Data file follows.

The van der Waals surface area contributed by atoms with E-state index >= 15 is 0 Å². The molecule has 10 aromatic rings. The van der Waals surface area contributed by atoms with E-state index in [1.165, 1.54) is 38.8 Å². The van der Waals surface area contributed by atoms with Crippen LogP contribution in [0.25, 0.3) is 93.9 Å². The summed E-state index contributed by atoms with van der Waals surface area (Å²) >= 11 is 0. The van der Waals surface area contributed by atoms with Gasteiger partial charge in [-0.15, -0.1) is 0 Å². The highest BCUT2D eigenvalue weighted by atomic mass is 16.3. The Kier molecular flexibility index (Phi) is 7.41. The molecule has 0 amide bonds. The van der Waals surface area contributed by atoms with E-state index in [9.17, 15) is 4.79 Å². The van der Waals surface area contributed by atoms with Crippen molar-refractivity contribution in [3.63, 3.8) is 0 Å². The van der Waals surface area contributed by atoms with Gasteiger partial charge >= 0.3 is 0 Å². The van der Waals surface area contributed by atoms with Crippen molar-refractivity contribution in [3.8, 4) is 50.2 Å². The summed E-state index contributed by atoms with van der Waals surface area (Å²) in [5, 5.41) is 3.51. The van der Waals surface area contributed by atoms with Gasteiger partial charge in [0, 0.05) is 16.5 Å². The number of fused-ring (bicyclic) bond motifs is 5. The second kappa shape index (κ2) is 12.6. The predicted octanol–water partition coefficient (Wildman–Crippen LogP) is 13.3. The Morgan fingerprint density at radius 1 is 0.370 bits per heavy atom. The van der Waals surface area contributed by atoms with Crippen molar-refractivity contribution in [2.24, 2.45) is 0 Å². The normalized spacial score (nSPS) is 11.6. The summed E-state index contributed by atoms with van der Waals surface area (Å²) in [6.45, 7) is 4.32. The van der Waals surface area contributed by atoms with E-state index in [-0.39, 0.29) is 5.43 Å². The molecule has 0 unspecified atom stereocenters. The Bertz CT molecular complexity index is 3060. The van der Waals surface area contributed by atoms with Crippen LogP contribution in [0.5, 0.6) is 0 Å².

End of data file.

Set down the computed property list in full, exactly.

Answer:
The van der Waals surface area contributed by atoms with E-state index >= 15 is 0 Å². The molecule has 10 aromatic rings. The van der Waals surface area contributed by atoms with E-state index in [1.165, 1.54) is 38.8 Å². The van der Waals surface area contributed by atoms with Crippen LogP contribution in [0.25, 0.3) is 93.9 Å². The summed E-state index contributed by atoms with van der Waals surface area (Å²) >= 11 is 0. The van der Waals surface area contributed by atoms with Gasteiger partial charge in [-0.15, -0.1) is 0 Å². The highest BCUT2D eigenvalue weighted by atomic mass is 16.3. The Kier molecular flexibility index (Phi) is 7.41. The molecule has 0 amide bonds. The van der Waals surface area contributed by atoms with E-state index in [9.17, 15) is 4.79 Å². The van der Waals surface area contributed by atoms with Crippen molar-refractivity contribution in [3.63, 3.8) is 0 Å². The van der Waals surface area contributed by atoms with Gasteiger partial charge >= 0.3 is 0 Å². The van der Waals surface area contributed by atoms with Crippen molar-refractivity contribution in [3.8, 4) is 50.2 Å². The summed E-state index contributed by atoms with van der Waals surface area (Å²) in [5, 5.41) is 3.51. The van der Waals surface area contributed by atoms with Gasteiger partial charge in [0, 0.05) is 16.5 Å². The number of fused-ring (bicyclic) bond motifs is 5. The second kappa shape index (κ2) is 12.6. The predicted octanol–water partition coefficient (Wildman–Crippen LogP) is 13.3. The Morgan fingerprint density at radius 1 is 0.370 bits per heavy atom. The van der Waals surface area contributed by atoms with Crippen molar-refractivity contribution in [2.24, 2.45) is 0 Å². The normalized spacial score (nSPS) is 11.6. The summed E-state index contributed by atoms with van der Waals surface area (Å²) in [6.45, 7) is 4.32. The van der Waals surface area contributed by atoms with E-state index in [-0.39, 0.29) is 5.43 Å². The molecule has 0 unspecified atom stereocenters. The Bertz CT molecular complexity index is 3060. The van der Waals surface area contributed by atoms with Crippen LogP contribution in [0.5, 0.6) is 0 Å².